— Nayib Bukele (@nayibbukele) November 4, 2017
Behind the anti-establishment rhetoric and trademark backwards baseball cap, Bukele’s centrism and disdain for organizing places him squarely in the camp of the failing technocratic (neo)liberalism advanced by the U.S. Democratic Party, in which politics is not a struggle over resources and power between adversarial interests, but rather the domain of expert managers who, with the right tools, can resolve any crisis. In a country with a long tradition of organized political struggle, this tepid, individualized discourse is particularly toxic.
On the electoral field, Bukele now joins fellow Salvadoran capitalists who, no longer content behind the scenes, are elbowing out the middlemen and jockeying to take the reins themselves. Both of ARENA’s top presidential contenders ranked in a recent report on El Salvador’s six richest men, as did Bukele himself. So far, neither ARENA’s oligarchs nor the black sheep Bukele have offered anything like a political platform, leaving voters to stake their preferences on photogenics.
The FMLN’s likely presidential pick is Gerson Martínez, a former guerrilla commander who turned one of El Salvador’s most corrupt ministries under ARENA, the Ministry of Public Works, into a flagship of FMLN governance. Martínez is an honest public servant, but he belongs to the orthodox old guard of revolutionaries that Bukele hopes to leave in the dust.
The upcoming votes will test the FMLN’s ability to counter the opposition’s reactionary onslaught with a progressive political proposal that appeals to those who might otherwise be seduced by Bukele’s media savvy. To do so, the party will have to find new strategies to engage the post-war generation.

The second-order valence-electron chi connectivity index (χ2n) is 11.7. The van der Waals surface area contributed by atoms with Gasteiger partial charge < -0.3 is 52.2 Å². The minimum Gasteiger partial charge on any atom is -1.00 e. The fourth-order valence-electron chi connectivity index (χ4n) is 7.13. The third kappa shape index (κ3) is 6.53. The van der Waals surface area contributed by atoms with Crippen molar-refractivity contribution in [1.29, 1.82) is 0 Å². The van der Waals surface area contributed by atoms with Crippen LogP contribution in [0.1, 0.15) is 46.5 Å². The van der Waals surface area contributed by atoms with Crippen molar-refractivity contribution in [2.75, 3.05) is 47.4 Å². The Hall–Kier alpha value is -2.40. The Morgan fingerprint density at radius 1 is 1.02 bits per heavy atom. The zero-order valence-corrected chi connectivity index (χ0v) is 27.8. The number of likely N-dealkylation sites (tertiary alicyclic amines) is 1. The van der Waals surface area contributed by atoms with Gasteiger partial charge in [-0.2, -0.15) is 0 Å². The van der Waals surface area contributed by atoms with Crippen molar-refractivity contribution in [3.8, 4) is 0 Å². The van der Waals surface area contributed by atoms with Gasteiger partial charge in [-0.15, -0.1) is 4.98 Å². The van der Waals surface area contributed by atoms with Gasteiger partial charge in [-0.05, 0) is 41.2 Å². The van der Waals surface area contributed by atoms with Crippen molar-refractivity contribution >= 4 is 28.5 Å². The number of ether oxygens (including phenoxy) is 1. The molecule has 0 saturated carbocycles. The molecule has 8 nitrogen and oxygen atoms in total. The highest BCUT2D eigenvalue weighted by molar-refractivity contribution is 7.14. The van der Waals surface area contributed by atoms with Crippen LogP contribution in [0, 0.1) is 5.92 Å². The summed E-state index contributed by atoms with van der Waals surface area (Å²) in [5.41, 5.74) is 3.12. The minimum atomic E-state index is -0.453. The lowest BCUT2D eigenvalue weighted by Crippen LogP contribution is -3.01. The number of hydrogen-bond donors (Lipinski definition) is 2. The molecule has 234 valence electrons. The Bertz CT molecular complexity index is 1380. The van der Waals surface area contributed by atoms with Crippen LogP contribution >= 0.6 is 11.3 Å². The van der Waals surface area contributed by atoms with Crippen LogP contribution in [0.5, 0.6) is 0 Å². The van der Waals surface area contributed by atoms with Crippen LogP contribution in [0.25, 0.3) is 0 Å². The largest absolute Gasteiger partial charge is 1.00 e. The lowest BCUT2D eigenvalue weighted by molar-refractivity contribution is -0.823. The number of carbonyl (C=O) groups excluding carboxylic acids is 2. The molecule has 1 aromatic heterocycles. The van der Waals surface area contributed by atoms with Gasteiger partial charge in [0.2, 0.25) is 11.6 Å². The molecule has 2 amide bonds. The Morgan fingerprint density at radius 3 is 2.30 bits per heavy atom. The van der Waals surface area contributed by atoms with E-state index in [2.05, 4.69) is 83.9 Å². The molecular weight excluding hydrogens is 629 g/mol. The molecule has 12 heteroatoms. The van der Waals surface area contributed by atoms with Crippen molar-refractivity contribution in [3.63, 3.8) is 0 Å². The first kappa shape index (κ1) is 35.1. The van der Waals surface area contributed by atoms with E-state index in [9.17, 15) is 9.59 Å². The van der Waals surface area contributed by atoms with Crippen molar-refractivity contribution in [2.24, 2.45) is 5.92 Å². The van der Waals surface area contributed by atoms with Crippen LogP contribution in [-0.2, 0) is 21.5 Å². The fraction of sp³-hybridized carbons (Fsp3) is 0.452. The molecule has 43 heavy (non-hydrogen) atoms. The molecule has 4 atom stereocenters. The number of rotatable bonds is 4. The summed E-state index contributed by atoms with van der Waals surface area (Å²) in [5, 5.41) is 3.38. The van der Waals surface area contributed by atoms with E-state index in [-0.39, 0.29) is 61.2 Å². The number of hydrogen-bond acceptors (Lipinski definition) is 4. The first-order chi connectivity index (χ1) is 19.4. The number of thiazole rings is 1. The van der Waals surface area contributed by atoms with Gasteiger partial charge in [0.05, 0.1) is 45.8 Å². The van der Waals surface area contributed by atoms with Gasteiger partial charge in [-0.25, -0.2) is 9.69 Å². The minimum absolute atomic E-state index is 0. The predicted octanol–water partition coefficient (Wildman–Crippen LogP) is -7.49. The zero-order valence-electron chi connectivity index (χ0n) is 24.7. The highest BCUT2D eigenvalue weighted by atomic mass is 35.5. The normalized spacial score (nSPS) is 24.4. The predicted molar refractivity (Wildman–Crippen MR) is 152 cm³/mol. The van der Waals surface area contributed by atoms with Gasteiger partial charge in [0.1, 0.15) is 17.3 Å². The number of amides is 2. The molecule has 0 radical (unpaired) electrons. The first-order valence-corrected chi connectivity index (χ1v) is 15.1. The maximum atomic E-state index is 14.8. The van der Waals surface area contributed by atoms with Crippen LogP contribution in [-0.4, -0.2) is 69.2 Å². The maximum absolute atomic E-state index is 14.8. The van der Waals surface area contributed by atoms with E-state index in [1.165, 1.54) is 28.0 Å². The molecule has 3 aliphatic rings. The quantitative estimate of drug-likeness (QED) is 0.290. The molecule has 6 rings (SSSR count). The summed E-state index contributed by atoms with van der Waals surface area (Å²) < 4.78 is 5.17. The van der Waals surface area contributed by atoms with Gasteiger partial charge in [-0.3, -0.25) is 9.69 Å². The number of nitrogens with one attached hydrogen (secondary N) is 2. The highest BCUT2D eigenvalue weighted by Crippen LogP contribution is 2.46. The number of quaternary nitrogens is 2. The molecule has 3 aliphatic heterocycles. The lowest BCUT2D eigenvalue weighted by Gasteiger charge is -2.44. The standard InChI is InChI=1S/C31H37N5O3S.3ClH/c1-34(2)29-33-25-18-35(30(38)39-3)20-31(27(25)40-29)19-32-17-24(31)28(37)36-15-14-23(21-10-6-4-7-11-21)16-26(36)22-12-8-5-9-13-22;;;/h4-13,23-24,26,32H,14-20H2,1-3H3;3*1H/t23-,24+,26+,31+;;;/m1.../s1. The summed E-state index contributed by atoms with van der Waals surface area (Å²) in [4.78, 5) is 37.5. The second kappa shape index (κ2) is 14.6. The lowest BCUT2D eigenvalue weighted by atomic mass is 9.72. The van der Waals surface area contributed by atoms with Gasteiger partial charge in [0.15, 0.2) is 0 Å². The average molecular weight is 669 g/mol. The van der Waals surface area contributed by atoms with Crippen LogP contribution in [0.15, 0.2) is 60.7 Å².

The current comandancia carefully stewarded the FMLN from combat into civilian life and through successive electoral victories under extraordinarily adverse conditions. But 25 years after the signing of the Peace Accords, these stalwarts have been reticent to cede the reins to younger militants. Bukele is, in many ways, a monster of the FMLN’s own creation. To defeat him, and to ensure the continuity of its own revolutionary project, the party will have to cultivate radical new voices from within.
The 2019 elections in El Salvador are already proving a critical battleground, both for the region’s resurgent Right, and the embattled Left. Bukele’s presence in the elections only further shifts Salvadoran politics toward vacuous, personality-centered discourse and away from that of a collective, emancipatory project. Certainly, the serious problems of violence and inequity facing El Salvador demand dramatic, structural changes. But in a struggling country already named for one savior, Bukele’s one-man approach is unlikely save the day.
Hilary Goodfriend is a writer and researcher based in San Salvador, El Salvador. She writes about empire, neoliberalism, and resistance.